International conference: Defeating extremist mindset through Sufism

Published: May 6, 2017
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Speakers agreed there is a growing intolerance in us for the past many years, as a society. PHOTO: APP

Speakers agreed there is a growing intolerance in us for the past many years, as a society. PHOTO: APP

KARACHI: The teachings of Sufism are the only way forward to attain peace and counter extremism in the society, said participants at a session, titled ‘Counter Cultural Narratives and Discourses Against Religiosity and Extremist Ideologies’, at the Third International Sufi Conference on Friday.

The participants included Dr Kanika Sharma of University of London’s School of Oriental and African Studies, an assistant professor at the National Institute of Pakistan Studies in Quaid-i-Azam University (QAU), Dr Saeed Ahmed, and Laila Adam Khan and Dr Rafiullah Khan, who were also from QAU.

It is not right to associate extremism with religion alone, Dr Sharma said, adding that India, which has been a secular country, is coming under the grip of extremism and the idea of secularism is losing its grip on society.

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She added that India has been a relatively tolerant country but the current situation should worry the sane voices of the Indian society. If such a situation continues, it can be dangerous for the Indian society, she said. However, she believed with the message of love that we find in Sufism, people can learn to build tolerance for each other.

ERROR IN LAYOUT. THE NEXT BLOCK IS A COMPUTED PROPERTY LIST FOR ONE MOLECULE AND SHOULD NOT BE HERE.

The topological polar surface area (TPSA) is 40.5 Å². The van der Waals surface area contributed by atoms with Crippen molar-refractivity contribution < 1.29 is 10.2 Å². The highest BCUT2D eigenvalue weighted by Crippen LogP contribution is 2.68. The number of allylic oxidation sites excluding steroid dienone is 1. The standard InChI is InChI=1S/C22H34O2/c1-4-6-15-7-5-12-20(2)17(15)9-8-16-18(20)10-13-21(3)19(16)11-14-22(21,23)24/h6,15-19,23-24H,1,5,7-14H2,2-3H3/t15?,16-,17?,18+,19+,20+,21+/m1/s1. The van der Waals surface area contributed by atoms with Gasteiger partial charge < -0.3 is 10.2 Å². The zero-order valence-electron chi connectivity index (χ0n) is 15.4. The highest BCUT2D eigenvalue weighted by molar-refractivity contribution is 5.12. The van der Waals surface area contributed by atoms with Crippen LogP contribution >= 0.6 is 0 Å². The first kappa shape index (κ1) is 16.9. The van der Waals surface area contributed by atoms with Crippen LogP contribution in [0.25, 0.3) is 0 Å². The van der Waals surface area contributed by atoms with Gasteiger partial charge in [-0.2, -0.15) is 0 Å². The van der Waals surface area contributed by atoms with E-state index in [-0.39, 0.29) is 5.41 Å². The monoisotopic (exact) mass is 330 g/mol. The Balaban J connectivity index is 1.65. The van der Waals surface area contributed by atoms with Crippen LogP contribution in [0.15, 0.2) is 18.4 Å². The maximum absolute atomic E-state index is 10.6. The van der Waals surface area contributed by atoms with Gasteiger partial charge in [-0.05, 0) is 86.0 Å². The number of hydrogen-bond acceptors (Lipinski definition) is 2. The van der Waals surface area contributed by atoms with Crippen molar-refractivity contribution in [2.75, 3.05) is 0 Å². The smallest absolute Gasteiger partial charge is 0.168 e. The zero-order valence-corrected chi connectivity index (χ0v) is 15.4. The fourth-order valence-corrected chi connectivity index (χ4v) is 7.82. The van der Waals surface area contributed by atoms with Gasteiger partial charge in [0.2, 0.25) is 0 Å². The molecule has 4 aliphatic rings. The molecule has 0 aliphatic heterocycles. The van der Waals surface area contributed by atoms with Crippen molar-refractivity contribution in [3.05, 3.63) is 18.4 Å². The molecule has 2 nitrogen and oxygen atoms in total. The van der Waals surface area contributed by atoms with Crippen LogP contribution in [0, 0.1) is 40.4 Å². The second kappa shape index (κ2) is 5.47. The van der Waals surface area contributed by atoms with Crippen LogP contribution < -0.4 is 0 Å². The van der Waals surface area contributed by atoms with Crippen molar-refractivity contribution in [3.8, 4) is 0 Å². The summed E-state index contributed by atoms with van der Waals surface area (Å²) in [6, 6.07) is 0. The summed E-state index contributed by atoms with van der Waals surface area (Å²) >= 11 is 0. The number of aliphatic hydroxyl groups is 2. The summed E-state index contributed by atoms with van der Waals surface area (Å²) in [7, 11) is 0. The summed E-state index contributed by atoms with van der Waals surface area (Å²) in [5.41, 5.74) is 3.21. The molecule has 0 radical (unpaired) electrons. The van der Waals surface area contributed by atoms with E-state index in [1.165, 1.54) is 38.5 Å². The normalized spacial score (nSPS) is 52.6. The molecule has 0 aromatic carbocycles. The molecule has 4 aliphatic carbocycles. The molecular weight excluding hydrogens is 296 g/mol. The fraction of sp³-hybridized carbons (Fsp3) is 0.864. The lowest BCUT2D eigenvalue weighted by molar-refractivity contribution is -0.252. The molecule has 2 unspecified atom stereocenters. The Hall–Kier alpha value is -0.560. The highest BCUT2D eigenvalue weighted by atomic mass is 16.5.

Meanwhile, Dr Ahmed ignited a debate whether the Sufi discourse can help building peace or not. He also said the Sufi discourse can be utilised to counter the extremist discourse.

As a society, there is growing intolerance in us for the past many years but we must spread the teachings of Sufism to counter this, Ahmed said.

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It is only possible to achieve our goal of making a society that respects every faith by following the path of the Sufi discourse, he said.
Khan spoke on how Sufism itself is under attack in the country. She gave the example of Khyber-Pakhtunkhwa where a number of Sufi shrines have been under attack, which sends a message that Sufism is rejected by the extremist mindset.

However, there is a need to continue Sufism and its teachings, she said.

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